An Economist’s Journey Into the Replication Crisis

[From the blog “Why We Cannot Trust the Published Empirical Record in Economics and How to Make Things Better” by Sylvain Chabé-Ferret, posted at the blogsite An Economist’s Journey]
“A strain of recent results is casting doubt on the soundness of the published empirical results in economics. Economics is now undergoing a replication crisis similar to the one psychology and cancer research have undergone in the last ten years. This crisis is so broad that it concerns all of the published empirical results and it is so severe that it might mean that most of them are wrong. The mere fact that we cannot trust any of them and do not know which ones hold and which ones do not casts doubt on all of the empirical results in our field. This is very serious business.”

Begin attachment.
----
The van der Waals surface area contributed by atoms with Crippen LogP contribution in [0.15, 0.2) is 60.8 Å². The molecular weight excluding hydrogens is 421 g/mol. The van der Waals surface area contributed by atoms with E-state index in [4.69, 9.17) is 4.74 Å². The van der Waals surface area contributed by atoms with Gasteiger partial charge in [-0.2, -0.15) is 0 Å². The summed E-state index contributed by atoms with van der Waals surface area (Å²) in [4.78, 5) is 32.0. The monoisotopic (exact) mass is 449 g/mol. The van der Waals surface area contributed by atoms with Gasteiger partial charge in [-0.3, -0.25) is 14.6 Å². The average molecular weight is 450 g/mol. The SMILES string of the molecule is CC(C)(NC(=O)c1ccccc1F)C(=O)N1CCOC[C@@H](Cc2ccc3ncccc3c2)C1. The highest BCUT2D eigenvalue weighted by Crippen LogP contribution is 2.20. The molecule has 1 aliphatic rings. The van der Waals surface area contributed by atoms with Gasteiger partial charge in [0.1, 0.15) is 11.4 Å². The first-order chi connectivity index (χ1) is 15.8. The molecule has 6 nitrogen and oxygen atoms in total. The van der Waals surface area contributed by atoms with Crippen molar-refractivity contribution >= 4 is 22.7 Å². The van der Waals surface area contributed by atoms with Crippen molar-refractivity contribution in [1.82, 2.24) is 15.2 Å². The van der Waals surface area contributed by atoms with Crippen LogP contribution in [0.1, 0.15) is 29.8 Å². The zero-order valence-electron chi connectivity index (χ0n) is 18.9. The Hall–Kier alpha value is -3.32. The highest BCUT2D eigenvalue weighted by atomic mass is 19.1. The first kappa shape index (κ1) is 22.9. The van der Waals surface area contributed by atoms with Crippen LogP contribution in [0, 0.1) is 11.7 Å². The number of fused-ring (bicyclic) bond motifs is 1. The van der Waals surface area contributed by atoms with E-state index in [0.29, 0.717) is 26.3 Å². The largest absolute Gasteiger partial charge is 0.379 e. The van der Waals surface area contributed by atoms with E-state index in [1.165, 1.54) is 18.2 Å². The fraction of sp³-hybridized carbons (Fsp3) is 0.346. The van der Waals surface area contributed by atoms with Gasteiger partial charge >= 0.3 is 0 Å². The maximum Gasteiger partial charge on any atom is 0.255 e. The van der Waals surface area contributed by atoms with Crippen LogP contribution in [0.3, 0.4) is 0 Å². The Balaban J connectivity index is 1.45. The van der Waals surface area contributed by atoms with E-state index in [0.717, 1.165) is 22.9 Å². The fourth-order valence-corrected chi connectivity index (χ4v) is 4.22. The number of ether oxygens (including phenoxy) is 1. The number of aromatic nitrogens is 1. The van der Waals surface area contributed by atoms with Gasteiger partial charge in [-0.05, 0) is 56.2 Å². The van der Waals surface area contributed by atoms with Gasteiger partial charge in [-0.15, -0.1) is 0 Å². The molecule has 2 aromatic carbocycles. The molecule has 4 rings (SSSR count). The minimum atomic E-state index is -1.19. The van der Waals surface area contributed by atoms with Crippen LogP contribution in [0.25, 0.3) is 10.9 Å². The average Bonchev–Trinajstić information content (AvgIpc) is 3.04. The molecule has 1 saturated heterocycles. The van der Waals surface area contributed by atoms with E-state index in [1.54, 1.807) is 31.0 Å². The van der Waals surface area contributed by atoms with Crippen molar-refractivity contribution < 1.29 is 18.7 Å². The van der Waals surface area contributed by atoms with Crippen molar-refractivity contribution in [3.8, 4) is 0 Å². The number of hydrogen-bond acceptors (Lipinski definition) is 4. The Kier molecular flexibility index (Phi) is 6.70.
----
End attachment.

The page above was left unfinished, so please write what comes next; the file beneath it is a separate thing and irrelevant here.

“In this blog post, I want to briefly explain what the replication crisis in economics is and what are its most likely causes. I’ll then provide some evidence along with personal stories and anecdotes that illustrate the bad behaviors that generate the replication crisis. Then, I’m going to detail the set of solutions that I think we need in order to overcome the crisis. Finally, I will end with a teaser about a project that I am preparing with some colleagues, the Social Science Knowledge Accumulation Initiative, or SKY (yeah, I pronounce SSKAI SKY, can I do that?), that we hope is going to provide the infrastructure necessary in order to implement the required changes.”

To read more, click here.

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